Who was Alexander Hamilton?
Find out more about the character of founding father Alexander Hamilton, and see aspects of the astute mind behind the face on the ten dollar bill.
Hamilton was a foreigner with a different perspective, and something of a misfit among his peers. Born in the Caribbean, he was the only founder without a deep attachment to one particular state. He thought in terms of the entire United States and lived his life for the country; for example, he foresaw at the end of the Revolutionary War that the federal government should assume states' debts to establish the nation's credit for the future.
Hamilton envisioned a union of states under a constitution, which he outlined in the Federalist Papers. He worked for a national currency. He saw a future without slavery. He founded the opposition Federalist Party. Ultimately, Hamilton foresaw the United States as the global power stabilized by capitalism that it would become.
Born illegitimate, Hamilton strove to be a gentleman. Traditionalist in manners, he was a proud father and husband, although not without his mistakes. The adultery he committed greatly hurt his wife Elizabeth. For Hamilton, honor came before family embarrassment, causing him to admit his affair with honesty and candor. This same adherence to honor led to his eventual death in a duel.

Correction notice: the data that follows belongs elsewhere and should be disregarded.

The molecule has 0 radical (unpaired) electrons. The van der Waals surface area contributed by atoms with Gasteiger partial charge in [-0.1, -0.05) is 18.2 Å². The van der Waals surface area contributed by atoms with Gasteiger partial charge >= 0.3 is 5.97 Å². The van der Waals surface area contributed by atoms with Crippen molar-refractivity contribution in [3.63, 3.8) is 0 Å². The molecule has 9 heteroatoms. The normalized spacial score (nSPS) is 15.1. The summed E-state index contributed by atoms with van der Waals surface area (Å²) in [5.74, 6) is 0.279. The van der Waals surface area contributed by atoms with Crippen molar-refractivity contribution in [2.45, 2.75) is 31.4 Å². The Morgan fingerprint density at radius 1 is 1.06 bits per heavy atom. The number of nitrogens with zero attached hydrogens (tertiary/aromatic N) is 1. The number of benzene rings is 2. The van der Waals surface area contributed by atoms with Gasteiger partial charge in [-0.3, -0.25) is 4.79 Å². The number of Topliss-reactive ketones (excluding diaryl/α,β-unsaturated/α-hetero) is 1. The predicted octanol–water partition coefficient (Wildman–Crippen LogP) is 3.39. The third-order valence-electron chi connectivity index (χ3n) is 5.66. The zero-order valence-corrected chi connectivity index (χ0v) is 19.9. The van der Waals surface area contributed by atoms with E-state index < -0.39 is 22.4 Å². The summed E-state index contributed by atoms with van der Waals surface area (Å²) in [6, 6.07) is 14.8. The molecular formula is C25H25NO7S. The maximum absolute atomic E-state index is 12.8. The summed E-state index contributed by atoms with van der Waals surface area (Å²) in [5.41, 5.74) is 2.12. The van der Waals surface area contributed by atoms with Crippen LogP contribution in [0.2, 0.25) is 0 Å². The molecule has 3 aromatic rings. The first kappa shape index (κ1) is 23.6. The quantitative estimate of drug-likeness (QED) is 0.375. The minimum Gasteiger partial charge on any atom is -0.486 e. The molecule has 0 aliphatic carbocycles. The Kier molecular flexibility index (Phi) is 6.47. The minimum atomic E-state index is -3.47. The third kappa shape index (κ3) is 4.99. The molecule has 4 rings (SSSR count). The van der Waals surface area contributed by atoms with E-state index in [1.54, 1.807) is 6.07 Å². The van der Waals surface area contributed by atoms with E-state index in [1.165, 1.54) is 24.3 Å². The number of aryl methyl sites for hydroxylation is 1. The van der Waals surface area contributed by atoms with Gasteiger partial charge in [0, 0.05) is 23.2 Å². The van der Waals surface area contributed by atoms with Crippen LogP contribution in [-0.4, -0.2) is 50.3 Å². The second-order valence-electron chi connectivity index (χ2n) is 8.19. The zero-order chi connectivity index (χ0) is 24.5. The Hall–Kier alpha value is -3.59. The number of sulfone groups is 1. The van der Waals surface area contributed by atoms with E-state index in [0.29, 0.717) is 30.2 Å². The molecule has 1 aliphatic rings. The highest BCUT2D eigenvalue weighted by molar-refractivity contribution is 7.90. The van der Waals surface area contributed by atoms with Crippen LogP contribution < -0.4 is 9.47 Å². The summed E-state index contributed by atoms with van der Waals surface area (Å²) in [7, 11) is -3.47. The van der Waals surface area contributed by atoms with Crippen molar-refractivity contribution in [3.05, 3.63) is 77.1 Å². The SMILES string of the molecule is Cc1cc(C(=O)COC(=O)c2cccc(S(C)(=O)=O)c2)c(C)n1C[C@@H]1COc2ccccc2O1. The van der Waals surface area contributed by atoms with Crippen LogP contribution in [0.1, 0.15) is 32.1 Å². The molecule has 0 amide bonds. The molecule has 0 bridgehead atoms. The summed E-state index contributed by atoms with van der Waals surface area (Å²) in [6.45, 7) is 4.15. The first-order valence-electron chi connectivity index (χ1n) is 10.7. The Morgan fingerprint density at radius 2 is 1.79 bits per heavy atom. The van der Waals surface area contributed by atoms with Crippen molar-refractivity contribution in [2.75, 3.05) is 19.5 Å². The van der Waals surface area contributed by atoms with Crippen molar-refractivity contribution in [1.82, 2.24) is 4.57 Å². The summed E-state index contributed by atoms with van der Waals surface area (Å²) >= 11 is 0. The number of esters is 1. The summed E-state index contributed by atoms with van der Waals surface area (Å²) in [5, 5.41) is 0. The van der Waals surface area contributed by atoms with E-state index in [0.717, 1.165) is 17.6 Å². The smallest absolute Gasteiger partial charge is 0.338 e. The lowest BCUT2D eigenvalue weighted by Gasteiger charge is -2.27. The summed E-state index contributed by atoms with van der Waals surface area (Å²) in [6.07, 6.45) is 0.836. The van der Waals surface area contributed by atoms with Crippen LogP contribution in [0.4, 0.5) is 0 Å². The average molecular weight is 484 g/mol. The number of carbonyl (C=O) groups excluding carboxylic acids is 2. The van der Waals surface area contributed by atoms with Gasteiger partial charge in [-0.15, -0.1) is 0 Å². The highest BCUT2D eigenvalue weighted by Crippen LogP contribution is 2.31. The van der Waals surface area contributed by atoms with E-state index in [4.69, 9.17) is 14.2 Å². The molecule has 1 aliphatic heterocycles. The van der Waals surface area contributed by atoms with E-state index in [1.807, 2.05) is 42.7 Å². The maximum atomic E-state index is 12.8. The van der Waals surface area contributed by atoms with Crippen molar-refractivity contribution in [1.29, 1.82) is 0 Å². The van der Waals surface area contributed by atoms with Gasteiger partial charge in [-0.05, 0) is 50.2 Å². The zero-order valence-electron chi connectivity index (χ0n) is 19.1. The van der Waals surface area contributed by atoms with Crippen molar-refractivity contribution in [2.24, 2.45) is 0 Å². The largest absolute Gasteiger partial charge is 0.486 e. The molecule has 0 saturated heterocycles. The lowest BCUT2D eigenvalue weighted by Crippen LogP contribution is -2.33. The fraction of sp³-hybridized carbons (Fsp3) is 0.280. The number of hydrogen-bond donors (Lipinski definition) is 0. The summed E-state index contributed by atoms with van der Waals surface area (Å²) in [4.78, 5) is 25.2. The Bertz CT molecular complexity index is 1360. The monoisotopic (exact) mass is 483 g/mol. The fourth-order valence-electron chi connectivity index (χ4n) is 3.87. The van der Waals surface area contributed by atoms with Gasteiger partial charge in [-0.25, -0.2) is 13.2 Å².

Secretary & Statesman...
...but never president. An overbearing orator and politically tactless, Hamilton made fast enemies. He is often remembered less fondly in the American psyche despite being a founding father and a great scholar of government. It was Hamilton's political naïveté that led him astray and made it easy for those around him to exploit his failings.
Hamilton was driven by an ambition to achieve something remarkable and become famous. At times antagonistic in his speech and stubborn in his beliefs, he became a master of winning people over -- and wearing people down.
A economist with a strong vision for the young nation's future, Hamilton developed a keen understanding of international commerce in his first job as a trading-house clerk on the Caribbean island of St. Croix. Hamilton is best remembered for his advocacy of a central bank. His home on Wall Street was to become the site of the American stock market and the nation's remarkable prosperity. A futurist dream to the people of his era, Hamilton saw the industrial economy as achievable.
From humble beginnings as an orphan and then an immigrant, Hamilton's swift upward path through society made him an unlikely member of the American aristocracy. His life represented an early version of the American Dream of achieving success by merit, not by birth.